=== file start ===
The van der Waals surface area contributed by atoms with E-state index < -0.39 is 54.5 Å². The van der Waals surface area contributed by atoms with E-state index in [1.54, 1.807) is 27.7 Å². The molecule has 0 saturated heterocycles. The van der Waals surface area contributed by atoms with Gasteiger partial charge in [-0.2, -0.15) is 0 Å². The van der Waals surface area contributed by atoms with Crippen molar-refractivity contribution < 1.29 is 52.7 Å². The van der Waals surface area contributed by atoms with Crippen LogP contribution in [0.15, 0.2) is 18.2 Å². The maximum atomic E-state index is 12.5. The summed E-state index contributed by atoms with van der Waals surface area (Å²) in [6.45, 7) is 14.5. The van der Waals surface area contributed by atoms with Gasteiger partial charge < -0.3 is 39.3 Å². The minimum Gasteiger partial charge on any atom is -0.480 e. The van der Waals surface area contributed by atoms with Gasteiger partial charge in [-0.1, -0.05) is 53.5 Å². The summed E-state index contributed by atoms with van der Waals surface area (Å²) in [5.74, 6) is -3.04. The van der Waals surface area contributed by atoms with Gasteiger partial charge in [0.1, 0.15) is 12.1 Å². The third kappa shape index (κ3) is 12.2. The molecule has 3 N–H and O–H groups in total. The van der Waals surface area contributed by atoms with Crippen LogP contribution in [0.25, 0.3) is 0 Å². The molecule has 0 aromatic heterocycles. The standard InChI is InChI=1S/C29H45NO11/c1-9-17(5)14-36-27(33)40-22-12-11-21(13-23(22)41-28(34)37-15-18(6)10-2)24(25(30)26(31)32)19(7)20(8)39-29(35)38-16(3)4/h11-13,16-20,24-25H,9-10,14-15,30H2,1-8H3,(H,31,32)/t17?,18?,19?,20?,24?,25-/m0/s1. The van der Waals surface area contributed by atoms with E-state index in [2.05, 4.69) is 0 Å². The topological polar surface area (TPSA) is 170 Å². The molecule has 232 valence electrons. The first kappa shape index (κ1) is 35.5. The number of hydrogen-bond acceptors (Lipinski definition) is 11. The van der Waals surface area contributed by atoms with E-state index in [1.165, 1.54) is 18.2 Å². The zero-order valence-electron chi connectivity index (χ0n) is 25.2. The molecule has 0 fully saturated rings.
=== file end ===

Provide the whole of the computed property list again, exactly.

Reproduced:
The van der Waals surface area contributed by atoms with E-state index < -0.39 is 54.5 Å². The van der Waals surface area contributed by atoms with E-state index in [1.54, 1.807) is 27.7 Å². The molecule has 0 saturated heterocycles. The van der Waals surface area contributed by atoms with Gasteiger partial charge in [-0.2, -0.15) is 0 Å². The van der Waals surface area contributed by atoms with Crippen molar-refractivity contribution < 1.29 is 52.7 Å². The van der Waals surface area contributed by atoms with Crippen LogP contribution in [0.15, 0.2) is 18.2 Å². The maximum atomic E-state index is 12.5. The summed E-state index contributed by atoms with van der Waals surface area (Å²) in [6.45, 7) is 14.5. The van der Waals surface area contributed by atoms with Gasteiger partial charge < -0.3 is 39.3 Å². The minimum Gasteiger partial charge on any atom is -0.480 e. The van der Waals surface area contributed by atoms with Gasteiger partial charge in [-0.1, -0.05) is 53.5 Å². The summed E-state index contributed by atoms with van der Waals surface area (Å²) in [5.74, 6) is -3.04. The van der Waals surface area contributed by atoms with Gasteiger partial charge in [0.1, 0.15) is 12.1 Å². The third kappa shape index (κ3) is 12.2. The molecule has 3 N–H and O–H groups in total. The van der Waals surface area contributed by atoms with Crippen LogP contribution in [0.25, 0.3) is 0 Å². The molecule has 0 aromatic heterocycles. The standard InChI is InChI=1S/C29H45NO11/c1-9-17(5)14-36-27(33)40-22-12-11-21(13-23(22)41-28(34)37-15-18(6)10-2)24(25(30)26(31)32)19(7)20(8)39-29(35)38-16(3)4/h11-13,16-20,24-25H,9-10,14-15,30H2,1-8H3,(H,31,32)/t17?,18?,19?,20?,24?,25-/m0/s1. The van der Waals surface area contributed by atoms with E-state index in [2.05, 4.69) is 0 Å². The topological polar surface area (TPSA) is 170 Å². The molecule has 232 valence electrons. The first kappa shape index (κ1) is 35.5. The number of hydrogen-bond acceptors (Lipinski definition) is 11. The van der Waals surface area contributed by atoms with E-state index in [1.165, 1.54) is 18.2 Å². The zero-order valence-electron chi connectivity index (χ0n) is 25.2. The molecule has 0 fully saturated rings.